Whether you're talking about powerlines and substations, or state highways and bridges, the fate of each is as murky as the floodwaters that cover great swaths of Nashville. According to state and local officials, the extent of the damage is unknowable until the floodwaters recede.
The Cumberland River has yet to crest, and the water in many areas continues to rise. Many of the smaller tributaries that feed into the now swollen river have nowhere to go, Tennessee Department of Transportation spokesman John Hall said, and may not reach their highest until tonight or tomorrow.
"The situation is going to change 30 minutes from now," Hall told The City Paper. "Some of the roads I say are open will be closed. Some of the roads I tell you are closed may be open as the water rises and falls.
"This is a really bad pun — and it's not meant to be a pun — but it's a really fluid situation."
A bridge that was fully submerged at I-24 and Mill Creek has been deemed passable today, and TDOT crews will be inspecting and re-inspecting the bridge throughout the day. Stretches of Highway 70, I-24 and I-40, however, have been submerged for some time now. Until the water recedes, road crews will be unable to determine what, if any, repairs are needed, Hall said. For an exhaustive list of state roads and highways with flooded conditions in Davidson County, visit http://www.tdot.state.tn.us/tsis_org/region.asp?region=3.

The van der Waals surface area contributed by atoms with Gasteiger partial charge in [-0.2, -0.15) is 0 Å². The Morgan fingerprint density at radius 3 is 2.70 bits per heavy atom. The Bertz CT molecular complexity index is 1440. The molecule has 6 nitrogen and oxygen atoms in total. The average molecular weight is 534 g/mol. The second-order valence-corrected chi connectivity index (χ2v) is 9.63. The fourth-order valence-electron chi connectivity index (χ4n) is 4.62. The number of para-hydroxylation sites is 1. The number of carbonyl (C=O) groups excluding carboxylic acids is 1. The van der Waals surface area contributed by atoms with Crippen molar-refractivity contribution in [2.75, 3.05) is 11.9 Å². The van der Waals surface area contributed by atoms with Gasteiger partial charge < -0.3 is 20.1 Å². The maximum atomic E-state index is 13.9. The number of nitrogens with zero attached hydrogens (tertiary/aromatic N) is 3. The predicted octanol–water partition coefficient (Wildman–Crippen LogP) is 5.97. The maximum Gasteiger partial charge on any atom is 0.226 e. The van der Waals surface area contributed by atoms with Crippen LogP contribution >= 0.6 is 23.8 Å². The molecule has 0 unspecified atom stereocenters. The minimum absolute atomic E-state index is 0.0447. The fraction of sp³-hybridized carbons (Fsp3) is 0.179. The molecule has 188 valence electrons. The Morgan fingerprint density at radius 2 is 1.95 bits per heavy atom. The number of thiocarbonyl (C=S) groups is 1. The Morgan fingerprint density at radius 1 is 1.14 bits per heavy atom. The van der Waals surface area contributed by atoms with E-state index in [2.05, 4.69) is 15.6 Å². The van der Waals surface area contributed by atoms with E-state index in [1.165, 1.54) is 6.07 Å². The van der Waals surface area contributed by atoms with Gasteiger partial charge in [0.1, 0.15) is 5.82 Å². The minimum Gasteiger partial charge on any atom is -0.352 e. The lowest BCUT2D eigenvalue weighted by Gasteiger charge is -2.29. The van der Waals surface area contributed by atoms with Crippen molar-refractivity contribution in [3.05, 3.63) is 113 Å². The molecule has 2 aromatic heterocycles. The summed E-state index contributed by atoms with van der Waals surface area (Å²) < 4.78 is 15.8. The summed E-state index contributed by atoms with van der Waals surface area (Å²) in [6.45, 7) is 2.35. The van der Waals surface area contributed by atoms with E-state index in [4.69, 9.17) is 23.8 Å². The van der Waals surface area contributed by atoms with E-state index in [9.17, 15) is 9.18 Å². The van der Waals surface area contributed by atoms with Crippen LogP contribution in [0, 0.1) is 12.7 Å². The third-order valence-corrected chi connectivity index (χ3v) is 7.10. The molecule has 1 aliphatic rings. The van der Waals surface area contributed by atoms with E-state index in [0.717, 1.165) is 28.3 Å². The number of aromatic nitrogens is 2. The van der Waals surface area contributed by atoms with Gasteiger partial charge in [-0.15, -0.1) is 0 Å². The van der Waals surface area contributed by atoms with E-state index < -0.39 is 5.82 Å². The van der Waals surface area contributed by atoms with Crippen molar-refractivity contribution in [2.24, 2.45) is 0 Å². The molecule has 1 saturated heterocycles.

State highway crews aren't the only ones bracing for the damage retreating floodwaters may reveal. Nashville Electric Service infrastructure was dealt a devastating blow over the weekend. Some 20 poles have been broken. The west substation and service center were submerged, along with 37 utility trucks and roughly a third of the equipment they'll need to restore power to some 13,000 NES customers who are currently without it.
Hardest hit have been areas served by the McCrory substation off of McCrory Lane, Wanda Drive, Edmonton Pike, Antioch and Bellevue. NES spokesperson Laurie Parker estimates power will be restored to most within a day or two. In the meantime, NES has brought on 30 contract crews to assist the 25 intact NES crews who'll be working 12-hour shifts until power is restored. It's impossible to estimate how long it'll take NES to bring power to areas of Nashville that are completely submerged.
"Some of it is still up in the air," Parker told The City Paper. "Until some of the floodwater recedes, we're not going to know how much damage we have."
Visit http://www.nespower.com/OutageMap/default.aspx for a map of service outages.